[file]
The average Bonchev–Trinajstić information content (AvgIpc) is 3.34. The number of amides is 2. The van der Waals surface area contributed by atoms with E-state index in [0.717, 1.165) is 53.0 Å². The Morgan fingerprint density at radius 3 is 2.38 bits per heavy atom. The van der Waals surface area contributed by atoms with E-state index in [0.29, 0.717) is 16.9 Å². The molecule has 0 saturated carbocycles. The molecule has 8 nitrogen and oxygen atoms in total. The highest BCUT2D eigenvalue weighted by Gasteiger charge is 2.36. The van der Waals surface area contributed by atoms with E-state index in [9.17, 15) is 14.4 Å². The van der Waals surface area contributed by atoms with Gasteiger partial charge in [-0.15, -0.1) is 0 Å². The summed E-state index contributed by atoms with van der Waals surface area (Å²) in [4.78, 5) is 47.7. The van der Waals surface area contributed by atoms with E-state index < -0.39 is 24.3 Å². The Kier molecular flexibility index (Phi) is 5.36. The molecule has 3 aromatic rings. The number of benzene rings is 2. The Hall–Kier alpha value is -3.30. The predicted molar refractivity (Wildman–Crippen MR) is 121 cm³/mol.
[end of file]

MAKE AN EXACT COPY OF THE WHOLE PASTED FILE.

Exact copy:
The average Bonchev–Trinajstić information content (AvgIpc) is 3.34. The number of amides is 2. The van der Waals surface area contributed by atoms with E-state index in [0.717, 1.165) is 53.0 Å². The Morgan fingerprint density at radius 3 is 2.38 bits per heavy atom. The van der Waals surface area contributed by atoms with E-state index in [0.29, 0.717) is 16.9 Å². The molecule has 0 saturated carbocycles. The molecule has 8 nitrogen and oxygen atoms in total. The highest BCUT2D eigenvalue weighted by Gasteiger charge is 2.36. The van der Waals surface area contributed by atoms with E-state index in [9.17, 15) is 14.4 Å². The van der Waals surface area contributed by atoms with Gasteiger partial charge in [-0.15, -0.1) is 0 Å². The summed E-state index contributed by atoms with van der Waals surface area (Å²) in [4.78, 5) is 47.7. The van der Waals surface area contributed by atoms with E-state index < -0.39 is 24.3 Å². The Kier molecular flexibility index (Phi) is 5.36. The molecule has 3 aromatic rings. The number of benzene rings is 2. The Hall–Kier alpha value is -3.30. The predicted molar refractivity (Wildman–Crippen MR) is 121 cm³/mol.